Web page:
Dave Stewart, who was best known in Boston as being Roger Clemens' daddy when he pitched (9-1 lifetime against the Rocket, including two wins for Oakland in the 1990 American League Championship Series), says in his 10 years as a player agent, he has never gone to baseball's winter meetings.

But he plans to be in Orlando, Fla., next week. Why? Because Stewart represents Los Angeles Dodgers outfielder Matt Kemp, he has heard all the trade talk swirling around his celebrated client, some of that speculation involving the Boston Red Sox, and he has a "strong feeling something could happen" at the meetings.

"This is the first time we've experienced this," Stewart said. "This is the first time we've heard it this much, and the first time we really believe something could happen."

The Dodgers have a surplus of outfielders in newcomer Yasiel Puig, former Red Sox outfielder Carl Crawford, Andre Ethier and Kemp, who led the National League in home runs with 39 in 2011, falling one homer short of being a 40-40 man (he had 40 stolen bases), and was second in the MVP voting to the later-discredited Ryan Braun. They also have an up-and-coming center fielder in 21-year-old Joc Pederson.

Kemp would undoubtedly be untouchable if he had stayed healthy and replicated that performance, but the past two seasons have been cut short by injuries, with Kemp having surgery on his left (non-throwing) shoulder after each of the last two seasons, and also undergoing surgery on his left ankle in October, 13 days after his second shoulder surgery.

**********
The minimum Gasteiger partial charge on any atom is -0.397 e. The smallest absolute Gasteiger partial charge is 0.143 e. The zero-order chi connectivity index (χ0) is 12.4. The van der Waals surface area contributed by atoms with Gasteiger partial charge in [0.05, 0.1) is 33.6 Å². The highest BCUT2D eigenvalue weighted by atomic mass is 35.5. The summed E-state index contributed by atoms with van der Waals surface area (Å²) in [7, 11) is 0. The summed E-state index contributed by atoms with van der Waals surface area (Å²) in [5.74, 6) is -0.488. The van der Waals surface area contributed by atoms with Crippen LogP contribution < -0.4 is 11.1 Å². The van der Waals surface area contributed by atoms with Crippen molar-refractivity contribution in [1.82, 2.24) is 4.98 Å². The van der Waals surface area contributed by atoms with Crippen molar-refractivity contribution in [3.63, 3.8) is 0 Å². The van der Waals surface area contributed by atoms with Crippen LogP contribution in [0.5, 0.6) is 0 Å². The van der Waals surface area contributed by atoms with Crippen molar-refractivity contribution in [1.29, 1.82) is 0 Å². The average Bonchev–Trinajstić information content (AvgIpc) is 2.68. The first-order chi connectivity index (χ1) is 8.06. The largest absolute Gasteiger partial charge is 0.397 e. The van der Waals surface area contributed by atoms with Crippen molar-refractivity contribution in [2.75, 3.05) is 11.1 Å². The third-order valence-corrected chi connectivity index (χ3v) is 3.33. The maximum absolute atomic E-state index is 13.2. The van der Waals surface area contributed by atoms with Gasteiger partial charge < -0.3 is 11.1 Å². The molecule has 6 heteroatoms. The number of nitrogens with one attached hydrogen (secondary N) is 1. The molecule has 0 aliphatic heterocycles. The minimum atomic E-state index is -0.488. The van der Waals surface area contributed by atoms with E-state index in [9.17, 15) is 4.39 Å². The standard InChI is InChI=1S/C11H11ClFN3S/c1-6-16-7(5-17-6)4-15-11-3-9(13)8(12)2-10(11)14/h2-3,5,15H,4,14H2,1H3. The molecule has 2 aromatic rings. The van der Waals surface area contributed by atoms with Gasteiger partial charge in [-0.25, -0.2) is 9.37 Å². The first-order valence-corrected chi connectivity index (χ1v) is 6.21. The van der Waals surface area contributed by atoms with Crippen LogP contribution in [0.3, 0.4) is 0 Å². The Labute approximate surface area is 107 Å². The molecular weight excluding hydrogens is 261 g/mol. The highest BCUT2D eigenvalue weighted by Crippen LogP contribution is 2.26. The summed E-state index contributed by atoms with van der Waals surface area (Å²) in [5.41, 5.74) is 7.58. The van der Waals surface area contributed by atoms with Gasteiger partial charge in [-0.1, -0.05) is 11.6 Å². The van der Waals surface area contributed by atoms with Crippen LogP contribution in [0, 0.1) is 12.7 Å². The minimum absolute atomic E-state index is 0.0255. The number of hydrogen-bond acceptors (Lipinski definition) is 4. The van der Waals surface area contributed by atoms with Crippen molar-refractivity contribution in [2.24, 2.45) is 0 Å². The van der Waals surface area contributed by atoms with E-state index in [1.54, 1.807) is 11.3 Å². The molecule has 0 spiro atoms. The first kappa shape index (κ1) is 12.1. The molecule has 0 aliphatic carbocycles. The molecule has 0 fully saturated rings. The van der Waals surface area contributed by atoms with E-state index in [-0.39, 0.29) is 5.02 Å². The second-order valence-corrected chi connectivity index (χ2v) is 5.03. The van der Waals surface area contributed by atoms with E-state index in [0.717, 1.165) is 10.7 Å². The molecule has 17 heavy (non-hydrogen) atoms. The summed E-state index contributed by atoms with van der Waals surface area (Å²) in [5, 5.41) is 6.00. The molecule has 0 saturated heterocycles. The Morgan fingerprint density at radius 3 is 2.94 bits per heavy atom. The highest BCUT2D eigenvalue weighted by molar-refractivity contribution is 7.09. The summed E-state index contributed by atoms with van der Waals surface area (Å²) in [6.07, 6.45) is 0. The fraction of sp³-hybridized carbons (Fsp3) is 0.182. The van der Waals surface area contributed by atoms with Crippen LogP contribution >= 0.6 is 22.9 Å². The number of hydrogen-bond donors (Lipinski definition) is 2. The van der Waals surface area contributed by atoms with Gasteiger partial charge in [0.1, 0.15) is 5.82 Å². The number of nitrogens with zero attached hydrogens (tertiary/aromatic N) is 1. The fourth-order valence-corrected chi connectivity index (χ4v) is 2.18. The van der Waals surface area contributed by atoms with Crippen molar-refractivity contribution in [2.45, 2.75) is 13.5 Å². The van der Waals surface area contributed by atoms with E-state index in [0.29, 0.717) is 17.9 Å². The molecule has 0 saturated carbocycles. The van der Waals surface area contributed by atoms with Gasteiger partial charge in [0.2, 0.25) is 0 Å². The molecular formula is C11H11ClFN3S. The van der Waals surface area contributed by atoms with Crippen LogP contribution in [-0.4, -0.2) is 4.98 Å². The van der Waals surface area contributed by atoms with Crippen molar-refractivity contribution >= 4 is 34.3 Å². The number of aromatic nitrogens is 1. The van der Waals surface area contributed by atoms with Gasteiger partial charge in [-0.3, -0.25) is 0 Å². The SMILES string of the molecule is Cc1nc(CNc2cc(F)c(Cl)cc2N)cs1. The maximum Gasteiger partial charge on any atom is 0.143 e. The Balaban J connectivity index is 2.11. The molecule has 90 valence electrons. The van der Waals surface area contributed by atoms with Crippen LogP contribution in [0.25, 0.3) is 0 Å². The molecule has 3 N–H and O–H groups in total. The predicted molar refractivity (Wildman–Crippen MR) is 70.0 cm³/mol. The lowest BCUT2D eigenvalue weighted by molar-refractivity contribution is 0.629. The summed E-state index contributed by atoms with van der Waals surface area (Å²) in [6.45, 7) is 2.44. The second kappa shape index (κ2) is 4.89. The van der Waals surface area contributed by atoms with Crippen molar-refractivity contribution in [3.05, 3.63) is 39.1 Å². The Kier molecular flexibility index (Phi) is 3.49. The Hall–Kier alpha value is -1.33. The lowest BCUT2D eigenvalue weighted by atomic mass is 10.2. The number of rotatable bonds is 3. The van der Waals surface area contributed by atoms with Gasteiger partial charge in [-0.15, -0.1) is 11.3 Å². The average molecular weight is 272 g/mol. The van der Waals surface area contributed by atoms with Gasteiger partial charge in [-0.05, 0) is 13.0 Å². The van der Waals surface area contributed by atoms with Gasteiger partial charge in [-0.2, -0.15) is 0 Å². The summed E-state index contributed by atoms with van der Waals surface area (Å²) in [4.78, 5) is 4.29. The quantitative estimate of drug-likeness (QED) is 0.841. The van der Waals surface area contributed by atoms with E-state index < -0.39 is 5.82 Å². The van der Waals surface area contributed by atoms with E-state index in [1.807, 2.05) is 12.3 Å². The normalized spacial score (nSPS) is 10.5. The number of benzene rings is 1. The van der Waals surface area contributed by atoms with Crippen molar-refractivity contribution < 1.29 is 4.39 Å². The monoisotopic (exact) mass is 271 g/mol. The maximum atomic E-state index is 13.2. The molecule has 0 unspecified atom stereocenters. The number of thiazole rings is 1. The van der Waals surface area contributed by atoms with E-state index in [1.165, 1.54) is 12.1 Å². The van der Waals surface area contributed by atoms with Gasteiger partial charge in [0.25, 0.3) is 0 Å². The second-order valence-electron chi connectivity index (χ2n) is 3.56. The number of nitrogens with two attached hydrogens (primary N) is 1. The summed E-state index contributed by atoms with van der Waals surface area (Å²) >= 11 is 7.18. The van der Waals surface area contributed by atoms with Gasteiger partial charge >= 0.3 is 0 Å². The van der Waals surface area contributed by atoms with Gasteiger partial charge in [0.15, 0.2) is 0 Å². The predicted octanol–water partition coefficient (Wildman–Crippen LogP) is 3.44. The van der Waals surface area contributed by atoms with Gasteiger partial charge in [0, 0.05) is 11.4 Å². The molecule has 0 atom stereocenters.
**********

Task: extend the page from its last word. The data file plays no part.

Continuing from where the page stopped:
Stewart said that Kemp just recently began weight-bearing exercises on the ankle, will start hitting in January, and expects to be ready for the start of spring training.

"There have been a lot of questions about his health, but he'll be ready to play," Stewart said. "He's worked hard to get in shape and get over these offseason surgeries."

Boston's incumbent center fielder, Jacoby Ellsbury, just came to terms with the New York Yankees on a seven-year, $153 million deal. The Sox say they would be comfortable with rookie Jackie Bradley Jr. taking over in center, and that may indeed be the case. The Sox could just wind up adding a journeyman outfielder, as insurance for Bradley in case he falters and as another backup for Shane Victorino, who was limited in 2013 by hamstring and back issues to 122 games, the fewest he's played since becoming an everyday player in 2006. Or they could aim higher.